4. On March 6, 2007, Pace replied to the Citation stating that the radios he markets are Amateur radios that operate solely on amateur frequencies and that he does not offer any type of modification or tuning that would make these radios capable of transmitting on the CB band. Pace also stated that “[v]irtually any Amateur radio that operates on the 10-meter band can be modified to operate on the CB band” and that he was aware of an interview and an email message from Commission staff supporting his views. Pace concluded that he expected the Los Angeles Office to withdraw the Citation within 30 days of the date of his response.

5. On April 18, 2007, a Los Angeles agent visited Pace’s Internet-based store at Internet website www.pacetronics.com and found that Pace continued to market uncertified CB transceivers, specifically, Galaxy Model DX99V.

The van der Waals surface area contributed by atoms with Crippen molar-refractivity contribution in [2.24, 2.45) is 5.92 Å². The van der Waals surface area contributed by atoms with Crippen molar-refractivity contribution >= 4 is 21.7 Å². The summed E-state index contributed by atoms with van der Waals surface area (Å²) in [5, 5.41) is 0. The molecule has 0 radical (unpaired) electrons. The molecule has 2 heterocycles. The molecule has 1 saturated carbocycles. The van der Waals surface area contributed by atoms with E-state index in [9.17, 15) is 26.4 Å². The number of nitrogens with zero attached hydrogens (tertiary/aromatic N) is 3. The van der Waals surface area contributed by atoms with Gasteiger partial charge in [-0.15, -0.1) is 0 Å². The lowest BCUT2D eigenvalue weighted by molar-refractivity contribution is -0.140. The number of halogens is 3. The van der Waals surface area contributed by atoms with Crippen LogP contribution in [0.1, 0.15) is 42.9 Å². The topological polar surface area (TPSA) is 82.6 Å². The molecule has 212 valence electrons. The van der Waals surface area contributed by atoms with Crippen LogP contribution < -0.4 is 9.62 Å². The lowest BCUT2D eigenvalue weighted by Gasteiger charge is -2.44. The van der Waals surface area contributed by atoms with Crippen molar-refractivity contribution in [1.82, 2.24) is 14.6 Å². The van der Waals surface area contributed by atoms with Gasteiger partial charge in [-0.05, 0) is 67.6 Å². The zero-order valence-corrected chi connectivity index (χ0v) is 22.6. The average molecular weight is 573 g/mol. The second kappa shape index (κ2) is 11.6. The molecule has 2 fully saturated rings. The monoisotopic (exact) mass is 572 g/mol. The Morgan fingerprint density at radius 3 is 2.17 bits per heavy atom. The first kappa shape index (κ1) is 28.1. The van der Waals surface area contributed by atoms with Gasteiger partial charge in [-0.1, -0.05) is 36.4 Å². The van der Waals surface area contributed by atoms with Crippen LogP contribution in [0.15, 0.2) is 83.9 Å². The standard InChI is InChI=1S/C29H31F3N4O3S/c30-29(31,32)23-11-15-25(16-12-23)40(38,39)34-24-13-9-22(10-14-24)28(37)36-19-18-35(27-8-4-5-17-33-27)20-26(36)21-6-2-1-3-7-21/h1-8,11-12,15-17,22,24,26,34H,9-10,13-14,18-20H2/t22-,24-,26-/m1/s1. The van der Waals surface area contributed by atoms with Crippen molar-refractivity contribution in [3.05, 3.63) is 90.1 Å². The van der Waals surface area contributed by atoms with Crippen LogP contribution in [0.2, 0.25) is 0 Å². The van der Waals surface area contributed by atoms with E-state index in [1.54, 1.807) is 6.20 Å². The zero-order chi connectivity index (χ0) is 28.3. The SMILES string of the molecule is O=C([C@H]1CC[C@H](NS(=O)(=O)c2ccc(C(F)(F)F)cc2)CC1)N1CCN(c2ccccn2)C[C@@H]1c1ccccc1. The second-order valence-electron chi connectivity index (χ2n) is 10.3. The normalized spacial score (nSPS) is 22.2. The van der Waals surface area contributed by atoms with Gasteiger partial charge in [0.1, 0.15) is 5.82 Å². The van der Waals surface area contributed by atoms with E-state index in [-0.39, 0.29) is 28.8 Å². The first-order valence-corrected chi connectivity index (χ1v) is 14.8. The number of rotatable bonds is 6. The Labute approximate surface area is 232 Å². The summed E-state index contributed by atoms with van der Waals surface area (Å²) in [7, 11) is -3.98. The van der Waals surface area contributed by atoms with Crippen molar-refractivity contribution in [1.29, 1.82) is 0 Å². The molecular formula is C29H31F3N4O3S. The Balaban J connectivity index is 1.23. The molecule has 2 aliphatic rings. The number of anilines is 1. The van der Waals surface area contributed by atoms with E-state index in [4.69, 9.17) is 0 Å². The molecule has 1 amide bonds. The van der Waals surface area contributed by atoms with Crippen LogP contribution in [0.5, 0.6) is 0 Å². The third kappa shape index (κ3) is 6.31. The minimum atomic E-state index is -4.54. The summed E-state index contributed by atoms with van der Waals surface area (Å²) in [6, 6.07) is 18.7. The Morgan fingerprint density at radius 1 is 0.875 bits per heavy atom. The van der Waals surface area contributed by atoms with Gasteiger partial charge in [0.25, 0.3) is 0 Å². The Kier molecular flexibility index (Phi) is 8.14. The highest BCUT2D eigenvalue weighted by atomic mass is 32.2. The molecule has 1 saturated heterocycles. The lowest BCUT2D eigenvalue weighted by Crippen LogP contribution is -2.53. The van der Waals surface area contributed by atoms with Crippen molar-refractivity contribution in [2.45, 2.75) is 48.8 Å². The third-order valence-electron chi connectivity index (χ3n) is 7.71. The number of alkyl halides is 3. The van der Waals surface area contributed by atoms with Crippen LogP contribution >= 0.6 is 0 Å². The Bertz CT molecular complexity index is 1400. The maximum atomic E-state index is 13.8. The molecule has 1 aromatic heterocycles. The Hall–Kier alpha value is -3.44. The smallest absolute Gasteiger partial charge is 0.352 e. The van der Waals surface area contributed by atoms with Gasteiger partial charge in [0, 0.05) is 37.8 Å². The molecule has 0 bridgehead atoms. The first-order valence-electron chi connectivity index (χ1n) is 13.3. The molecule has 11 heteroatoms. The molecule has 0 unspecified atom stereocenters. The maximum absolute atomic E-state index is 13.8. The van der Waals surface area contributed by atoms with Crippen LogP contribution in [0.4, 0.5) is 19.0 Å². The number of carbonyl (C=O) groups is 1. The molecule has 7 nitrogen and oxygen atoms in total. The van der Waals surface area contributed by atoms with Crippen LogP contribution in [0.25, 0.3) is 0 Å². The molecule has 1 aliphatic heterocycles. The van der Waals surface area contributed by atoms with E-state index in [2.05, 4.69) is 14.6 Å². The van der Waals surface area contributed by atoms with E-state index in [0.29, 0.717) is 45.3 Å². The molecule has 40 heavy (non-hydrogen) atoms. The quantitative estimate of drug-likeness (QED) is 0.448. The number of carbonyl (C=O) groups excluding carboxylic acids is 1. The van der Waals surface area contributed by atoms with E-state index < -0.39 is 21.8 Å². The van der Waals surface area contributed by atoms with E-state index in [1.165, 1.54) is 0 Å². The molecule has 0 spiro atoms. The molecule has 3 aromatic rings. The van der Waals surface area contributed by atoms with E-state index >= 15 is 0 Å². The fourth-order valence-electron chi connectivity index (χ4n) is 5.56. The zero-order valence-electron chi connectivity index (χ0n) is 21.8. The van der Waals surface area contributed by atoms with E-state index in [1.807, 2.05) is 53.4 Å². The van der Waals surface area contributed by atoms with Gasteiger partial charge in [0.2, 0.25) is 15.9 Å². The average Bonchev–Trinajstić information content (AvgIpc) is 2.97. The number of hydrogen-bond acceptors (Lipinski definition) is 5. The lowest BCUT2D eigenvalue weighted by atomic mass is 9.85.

6. On May 23, 2007, the Los Angeles Office issued a NAL in the amount of $7,000 to Pace.[7] In the NAL, the Los Angeles Office found that Pace apparently willfully and repeatedly violated Section 302(b) of the Act,[8] and Section 2.803(a)(1) of the Rules[9] by offering for sale a non-certified CB transceiver. Pace filed a response on June 13, 2007 (“Response”). In his Response, Pace argues that he did not willfully violate the Act or the Rules, that he was offering the Galaxy Model DX99V for sale as an amateur transceiver; that there are no court cases which prohibit him from marketing these devices; and that he is unable to pay the proposed forfeiture.

III. DISCUSSION
7. The proposed forfeiture amount in this case was assessed in accordance with Section 503(b) of the Act,[10] Section 1.80 of the Rules,[11] and The Commission’s Forfeiture Policy Statement and Amendment of Section 1.80 of the Rules to Incorporate the Forfeiture Guidelines.[12] In examining the Response, Section 503(b) of the Act requires that the Commission take into account the nature, circumstances, extent and gravity of the violation and, with respect to the violator, the degree of culpability, any history of prior offenses, ability to pay, and other such matters as justice may require.[13]